Montana: Our Lady of the Rockies (Butte)

Our Lady of the Rockies is a 90-foot statue of the Virgin Mary that overlooks the town of Butte, Montana, whose residents banded together to help fund and create the second-largest statue in the continental U.S behind the Statue of Liberty. In 1985, a military helicopter was used to lift sections of the statue that each weighed thousands of pounds up the mountain.

Nebraska: Bob Kerrey Pedestrian Bridge (Omaha)

The Bob Kerrey Pedestrian Bridge is a 3,000-foot-long walkway across the Missouri River connecting Council Bluffs, Iowa, to Omaha, Nebraska. The bridge has a distinctive modern design that is illuminated at night with multicolored lights, making it a lovely place for a stroll after a romantic dinner.

Nevada: Hoover Dam

One of the most patriotic destinations in America, the Hoover Dam is a paragon of American ingenuity. When it was completed back in 1935, it was the tallest dam in the world. The 726-foot-tall dam holds back the waters of Lake Mead, the largest reservoir in the U.S. Visitors can ride the original elevator to the top and take a tour of the dam's power plant.

New Hampshire: Mount Washington Cog Railway

Built in 1869, the Mount Washington Cog Railway was the world's first mountain-climbing cog railway. Today, it still takes passengers on a three-hour round-trip ride to the top of Mount Washington, the highest mountain peak in the Northeast.

New Jersey: Kingda Ka (Six Flags Great Adventure)

All of the best theme parks in America have attractions that make them stand out from the crowd. If you're a thrill-seeker, then Six Flags Great Adventure in Jackson, New Jersey, is the one for you. It's home to the current tallest roller coaster in the world and the fastest roller coaster in North America: Kingda Ka. Standing 456 feet high, Kingda Ka catapults riders at 128 mph over its central tower. This wild ride lasts only 28 seconds but will be an unforgettable experience.

New Mexico: Taos Pueblo (Taos)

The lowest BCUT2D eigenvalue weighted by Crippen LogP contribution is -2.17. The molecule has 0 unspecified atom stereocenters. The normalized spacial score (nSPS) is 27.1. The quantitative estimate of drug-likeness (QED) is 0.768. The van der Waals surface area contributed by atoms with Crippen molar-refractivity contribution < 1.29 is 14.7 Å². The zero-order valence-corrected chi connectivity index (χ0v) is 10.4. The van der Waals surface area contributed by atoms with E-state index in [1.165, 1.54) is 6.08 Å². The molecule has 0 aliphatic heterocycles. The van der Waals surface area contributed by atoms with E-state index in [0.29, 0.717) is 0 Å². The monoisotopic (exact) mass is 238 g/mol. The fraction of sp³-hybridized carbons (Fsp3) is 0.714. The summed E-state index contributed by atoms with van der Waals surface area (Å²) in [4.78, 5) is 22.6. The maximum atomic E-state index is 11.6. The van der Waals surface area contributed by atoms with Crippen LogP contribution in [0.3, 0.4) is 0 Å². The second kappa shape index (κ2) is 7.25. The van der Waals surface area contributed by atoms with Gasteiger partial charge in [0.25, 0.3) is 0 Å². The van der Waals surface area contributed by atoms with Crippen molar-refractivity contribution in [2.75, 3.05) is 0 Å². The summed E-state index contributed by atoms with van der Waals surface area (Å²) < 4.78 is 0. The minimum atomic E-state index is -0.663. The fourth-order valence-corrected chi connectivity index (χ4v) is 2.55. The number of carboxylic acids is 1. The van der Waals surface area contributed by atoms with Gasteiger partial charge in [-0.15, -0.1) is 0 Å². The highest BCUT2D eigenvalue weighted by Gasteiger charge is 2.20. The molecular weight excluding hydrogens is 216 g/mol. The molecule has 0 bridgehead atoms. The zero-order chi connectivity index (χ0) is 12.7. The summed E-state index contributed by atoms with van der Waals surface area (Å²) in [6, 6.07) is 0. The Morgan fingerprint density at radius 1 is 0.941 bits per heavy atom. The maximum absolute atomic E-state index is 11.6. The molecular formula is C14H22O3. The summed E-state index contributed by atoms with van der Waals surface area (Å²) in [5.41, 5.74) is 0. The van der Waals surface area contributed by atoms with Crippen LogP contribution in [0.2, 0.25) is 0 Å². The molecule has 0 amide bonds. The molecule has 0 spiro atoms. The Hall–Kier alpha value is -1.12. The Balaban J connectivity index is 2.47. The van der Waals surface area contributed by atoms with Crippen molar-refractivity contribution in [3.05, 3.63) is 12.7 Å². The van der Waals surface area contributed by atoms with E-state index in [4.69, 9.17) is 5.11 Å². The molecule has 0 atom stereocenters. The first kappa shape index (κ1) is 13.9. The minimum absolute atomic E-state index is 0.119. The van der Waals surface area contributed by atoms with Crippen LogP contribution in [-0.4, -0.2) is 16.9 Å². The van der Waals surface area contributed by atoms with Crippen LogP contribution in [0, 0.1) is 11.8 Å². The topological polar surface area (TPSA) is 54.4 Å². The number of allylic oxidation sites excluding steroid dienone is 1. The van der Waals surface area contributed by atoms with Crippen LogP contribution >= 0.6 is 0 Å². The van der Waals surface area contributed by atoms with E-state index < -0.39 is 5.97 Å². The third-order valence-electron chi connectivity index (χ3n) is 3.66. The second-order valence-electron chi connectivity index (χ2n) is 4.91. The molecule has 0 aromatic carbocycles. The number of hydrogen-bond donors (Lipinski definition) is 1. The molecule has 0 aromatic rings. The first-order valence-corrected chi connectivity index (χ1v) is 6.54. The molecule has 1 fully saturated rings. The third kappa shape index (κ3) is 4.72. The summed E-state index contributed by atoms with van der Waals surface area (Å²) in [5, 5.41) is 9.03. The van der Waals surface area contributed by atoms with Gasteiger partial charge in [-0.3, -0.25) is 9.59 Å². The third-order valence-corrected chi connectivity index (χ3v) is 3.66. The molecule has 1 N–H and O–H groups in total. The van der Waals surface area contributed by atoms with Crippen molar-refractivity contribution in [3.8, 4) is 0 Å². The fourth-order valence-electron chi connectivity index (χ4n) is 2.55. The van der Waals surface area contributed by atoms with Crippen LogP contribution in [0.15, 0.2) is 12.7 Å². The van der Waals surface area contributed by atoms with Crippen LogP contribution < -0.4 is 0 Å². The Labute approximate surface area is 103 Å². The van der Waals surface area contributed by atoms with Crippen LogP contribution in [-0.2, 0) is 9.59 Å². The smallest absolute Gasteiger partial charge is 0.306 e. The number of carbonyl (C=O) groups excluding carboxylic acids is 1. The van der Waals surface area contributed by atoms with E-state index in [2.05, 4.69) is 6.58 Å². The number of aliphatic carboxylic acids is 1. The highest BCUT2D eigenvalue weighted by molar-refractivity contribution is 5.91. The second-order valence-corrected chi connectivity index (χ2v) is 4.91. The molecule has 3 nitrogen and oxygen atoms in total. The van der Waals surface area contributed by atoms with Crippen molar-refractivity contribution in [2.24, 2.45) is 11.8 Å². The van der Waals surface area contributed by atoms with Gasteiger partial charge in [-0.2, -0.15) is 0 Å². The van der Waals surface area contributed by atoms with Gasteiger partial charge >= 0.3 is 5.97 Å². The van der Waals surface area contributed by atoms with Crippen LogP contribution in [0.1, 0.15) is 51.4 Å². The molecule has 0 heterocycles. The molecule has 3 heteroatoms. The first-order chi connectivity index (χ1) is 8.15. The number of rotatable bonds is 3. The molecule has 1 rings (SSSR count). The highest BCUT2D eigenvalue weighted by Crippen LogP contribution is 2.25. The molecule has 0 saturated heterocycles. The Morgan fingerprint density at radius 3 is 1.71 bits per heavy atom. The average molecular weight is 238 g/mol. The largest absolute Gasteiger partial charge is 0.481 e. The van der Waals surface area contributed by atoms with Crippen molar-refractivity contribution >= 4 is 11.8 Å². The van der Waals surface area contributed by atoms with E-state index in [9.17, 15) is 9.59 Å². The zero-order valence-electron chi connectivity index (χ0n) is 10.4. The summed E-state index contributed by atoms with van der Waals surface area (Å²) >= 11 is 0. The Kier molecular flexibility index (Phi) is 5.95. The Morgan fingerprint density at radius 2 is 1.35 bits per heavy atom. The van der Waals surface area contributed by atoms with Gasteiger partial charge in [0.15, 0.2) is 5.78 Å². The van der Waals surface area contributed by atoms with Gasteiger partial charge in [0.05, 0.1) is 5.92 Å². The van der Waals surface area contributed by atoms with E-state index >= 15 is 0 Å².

The town of Taos, New Mexico, has long been considered an American gem, with nearby Taos Pueblo being one of its top attractions. This living Native American community just north of Taos has been continuously inhabited for more than 1,000 years and is open to visitors. The Pueblo is made entirely of adobe and is continuously maintained by replastering of the outside surfaces.

New York: The Empire State Building (New York City)

New York has many famous architectural landmarks, but the Empire State Building is one of the most famous skyscrapers in the entire world. It's also considered one of the Seven Wonders of the Modern World by the American Society of Civil Engineers. Completed in 1931, it is 102 stories and 1,250 feet high and at the time was the world's tallest skyscraper. Today, visitors can enjoy 360-degree views of New York City from the building's 86th- and 102nd-floor observation decks.

North Carolina: The Biltmore (Asheville)

The Biltmore, located outside of Asheville, North Carolina, is not only one of the biggest mansions in America, but it is also the largest privately owned house in the United States. Built for George Vanderbilt in 1895, the home is more than 175,000 square feet and has 250 rooms and 65 fireplaces.

North Dakota: KVLY TV mast (Blanchard)

The tallest structures in America aren't actually skyscrapers, but broadcast towers. For years, the KVLY television tower in the tiny town of Blanchard, North Dakota, held the title of the world's tallest structure at 2,063 feet tall. Today, it's still the tallest structure in the Western Hemisphere and the fourth-tallest structure in the world.

Ohio: Union Terminal (Cincinnati)

Union Terminal in Cincinnati opened in 1933 and is a beautiful example of art deco style. The former train station is now home to the Cincinnati Museum Center. In 2018, its two-year, $228-million renovation was completed, which included restoring and waterproofing the stunning fountain outside by removing about 2,300 pieces of historic limestone and granite.

Oklahoma: Myriad Botanical Gardens (Oklahoma City)

The design of Myriad Botanical Gardens in Oklahoma City is part of why it's one of the most romantic places in the country. The centerpiece to the gardens, which were completed in 1985, is the Crystal Bridge Conservatory, a cylindrical building housing thousands of tropical and desert plants.

Oregon: Benson Bridge (Multnomah Falls)

Multnomah Falls in Oregon's Columbia River Gorge National Scenic Area is one of the most photogenic spots in the country, in part because of Benson Bridge. Built in 1914, the bridge sits between the upper and lower segments of the waterfall and allows visitors an up-close look at this natural wonder. A short, easy hike is all it takes to access the bridge.

Pennsylvania: Fallingwater (Mill Run)

Fallingwater, a home designed by acclaimed architect Frank Lloyd Wright outside Mill Run, Pennsylvania, is considered one of the most extraordinary, influential buildings of the 20th century. Built as a weekend home in 1937, the home was designed to incorporate the waterfall below, with its terraces appearing to float above the rocky landscape. Today, more than 5 million people have toured the home.

Rhode Island: The Breakers (Newport)

In 1893, an international team of craftsmen and artisans were commissioned to create a 70-room palace for Cornelius Vanderbilt II and his family. The result is the extravagant mansion The Breakers, located in Newport, Rhode Island, which is named for the waves that crash into the cliffs below. The home cost about $7 million to build at the time, which is more than $150 million today.